China’s Alibaba Group Holding Ltd lowered its full-year sales forecast on Nov. 2 due to concerns about the economic impact of a U.S.-China trade spat, which the company expects will dent revenue ahead of its top sale season.
Asia’s most valuable public company said it will cut its full-year revenue forecast to between 375 billion and 383 billion yuan ($54.4-$55.6 billion), a 4-6 percent drop, while sales growth in its core commerce business for the September quarter slowed to its lowest rate since 2016.
In a call with analysts on Friday, executives said big ticket purchases could be affected by economic uncertainty and that they will delay efforts to make more money on some aspects of its marketplaces in an effort to retain businesses on its platform.
“In light of current fluid macro-economic conditions, we have recently decided not to monetize, in the near term, incremental inventory generated from growing users and engagement on our China retail marketplaces,” said Alibaba in a statement.
The company’s U.S.-listed stock edged up 0.4 percent to $151.81 by 1346 GMT, but is down more than 12 percent this year amid a wider sell-off of China tech stocks that has also affected Baidu Inc and Tencent Holdings Ltd.
The decision to take in less income from its platforms comes ahead of Singles’ Day, Alibaba’s annual mega-sale event, which peaks on Nov. 11 and last year netted the company over $25 billion in sales.
Alibaba competes fiercely for customers and merchants during the event, and has historically recorded much higher marketing costs around the event, which also eats into sales from the first and third quarter.
Ahead of the event, sales growth on the company’s China retail marketplaces in the third quarter slowed to 37 percent, its weakest growth rate in eleven quarters.
The company has been investing heavily in offline retail and rural e-commerce in a bid to win new customers as China’s urban market shows signs of saturation.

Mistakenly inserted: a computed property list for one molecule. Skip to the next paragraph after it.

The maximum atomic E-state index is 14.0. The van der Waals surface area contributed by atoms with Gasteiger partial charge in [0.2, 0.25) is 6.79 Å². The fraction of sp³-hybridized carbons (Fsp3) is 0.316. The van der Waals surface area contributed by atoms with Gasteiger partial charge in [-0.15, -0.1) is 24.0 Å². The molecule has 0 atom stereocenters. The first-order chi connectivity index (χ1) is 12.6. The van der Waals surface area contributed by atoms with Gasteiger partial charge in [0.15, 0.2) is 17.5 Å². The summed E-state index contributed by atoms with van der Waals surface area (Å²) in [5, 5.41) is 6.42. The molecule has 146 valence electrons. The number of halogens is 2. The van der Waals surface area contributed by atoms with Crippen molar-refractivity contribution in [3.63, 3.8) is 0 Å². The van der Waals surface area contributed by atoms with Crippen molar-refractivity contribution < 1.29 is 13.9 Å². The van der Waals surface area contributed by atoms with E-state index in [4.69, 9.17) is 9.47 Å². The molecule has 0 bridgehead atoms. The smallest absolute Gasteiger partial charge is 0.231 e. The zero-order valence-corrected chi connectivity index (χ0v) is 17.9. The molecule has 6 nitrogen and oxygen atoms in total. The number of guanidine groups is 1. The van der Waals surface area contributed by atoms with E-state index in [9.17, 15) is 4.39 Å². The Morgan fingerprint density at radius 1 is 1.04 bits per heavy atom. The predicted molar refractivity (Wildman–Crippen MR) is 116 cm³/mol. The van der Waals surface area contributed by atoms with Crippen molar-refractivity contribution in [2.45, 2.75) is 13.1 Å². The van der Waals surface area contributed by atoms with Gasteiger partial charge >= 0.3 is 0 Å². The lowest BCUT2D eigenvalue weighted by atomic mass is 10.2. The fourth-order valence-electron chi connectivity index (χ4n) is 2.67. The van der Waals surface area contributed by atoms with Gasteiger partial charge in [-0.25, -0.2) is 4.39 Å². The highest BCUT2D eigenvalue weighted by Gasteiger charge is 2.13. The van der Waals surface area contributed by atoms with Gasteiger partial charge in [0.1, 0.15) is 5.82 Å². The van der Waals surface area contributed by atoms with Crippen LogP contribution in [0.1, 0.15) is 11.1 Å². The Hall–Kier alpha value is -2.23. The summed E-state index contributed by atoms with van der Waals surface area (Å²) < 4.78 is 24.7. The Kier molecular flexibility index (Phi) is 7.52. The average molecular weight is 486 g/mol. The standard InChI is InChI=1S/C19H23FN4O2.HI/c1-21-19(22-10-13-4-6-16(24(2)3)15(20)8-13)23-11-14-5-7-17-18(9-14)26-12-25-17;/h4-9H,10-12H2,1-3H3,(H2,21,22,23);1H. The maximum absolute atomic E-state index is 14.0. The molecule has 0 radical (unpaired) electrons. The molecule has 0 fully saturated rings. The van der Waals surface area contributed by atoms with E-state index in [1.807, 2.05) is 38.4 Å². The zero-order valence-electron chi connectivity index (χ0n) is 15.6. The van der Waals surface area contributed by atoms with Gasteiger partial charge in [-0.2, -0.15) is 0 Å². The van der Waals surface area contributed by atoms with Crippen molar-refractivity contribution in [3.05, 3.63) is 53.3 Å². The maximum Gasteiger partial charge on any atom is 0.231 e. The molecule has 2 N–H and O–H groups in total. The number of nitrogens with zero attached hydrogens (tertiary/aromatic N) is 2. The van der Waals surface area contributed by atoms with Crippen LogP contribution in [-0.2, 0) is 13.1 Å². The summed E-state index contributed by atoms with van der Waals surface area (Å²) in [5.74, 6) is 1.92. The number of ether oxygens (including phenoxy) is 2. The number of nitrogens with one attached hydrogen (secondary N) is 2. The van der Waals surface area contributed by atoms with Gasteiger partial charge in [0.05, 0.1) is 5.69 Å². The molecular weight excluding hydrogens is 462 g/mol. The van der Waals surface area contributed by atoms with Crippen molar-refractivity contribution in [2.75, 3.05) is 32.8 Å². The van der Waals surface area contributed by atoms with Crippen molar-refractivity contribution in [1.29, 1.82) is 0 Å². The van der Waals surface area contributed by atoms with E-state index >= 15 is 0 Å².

Roughly 75 percent of Alibaba’s new users last quarter were from undeveloped areas, said Chief Financial Officer Maggie Wu.
Analysts said the impact of trade tensions and tighter regulation in China, including new rules on advertising and online finance, will continue to weigh on the company’s share price for some time.
At a recent event, Chairman Jack Ma predicted the trade war could last 20 years, and said the company would adapt plans, including scrapping an initiative to create a million jobs in the United States by bringing U.S. producers onto the platform.
The company’s stock also weakened recently on news that Ma, 54, will retire next year on Sept. 10, passing the baton to current CEO Daniel Zhang.
Ma, who co-founded Alibaba in 1999, has become one of China’s richest people, with a net worth of $36.6 billion, according to Forbes.
Ma’s early retirement is unexpected for an entrepreneur of his stature in China.
Ma’s resignation comes at a time when Beijing is trying to rein in private firms. In June, the Chinese Communist Party (CCP) mandated that all of the country’s publicly listed companies must set up Party organizations for its employees.
These organizations are often set up in the workplace to monitor employees and ensure workplace decisions toe the Party line.
As many of China’s biggest firms have expanded their portfolios through risky investments overseas, the CCP has been cracking down on such capital outflows. In December 2017, the Party mandated that all businesses report their foreign investments to the central authorities.
In the meantime, many of the wealthy businessmen behind China’s biggest conglomerates have fallen under the Chinese regime’s axe in recent months.
Ye Jianming, former chairman of CEFC China Energy, China’s largest privately held energy company, was arrested in May and also placed under investigation for economic crimes. His company’s assets were liquidated in order to repay its massive debt.
China observers like Chen Pokong believe that Ma may have seen his fate coming and chosen to resign early to avoid it.
China scholar Chen Xiaonong told New York-based NTD that many entrepreneurs in China were able to become successful through political connections with powerful Party officials. But if the regime starts investigating those corrupt officials, those businessmen connected to them will also be ensnared.
($1 = 6.8925 Chinese yuan renminbi)
By Cate Cadell. Epoch Times staff Annie Wu contributed to this report.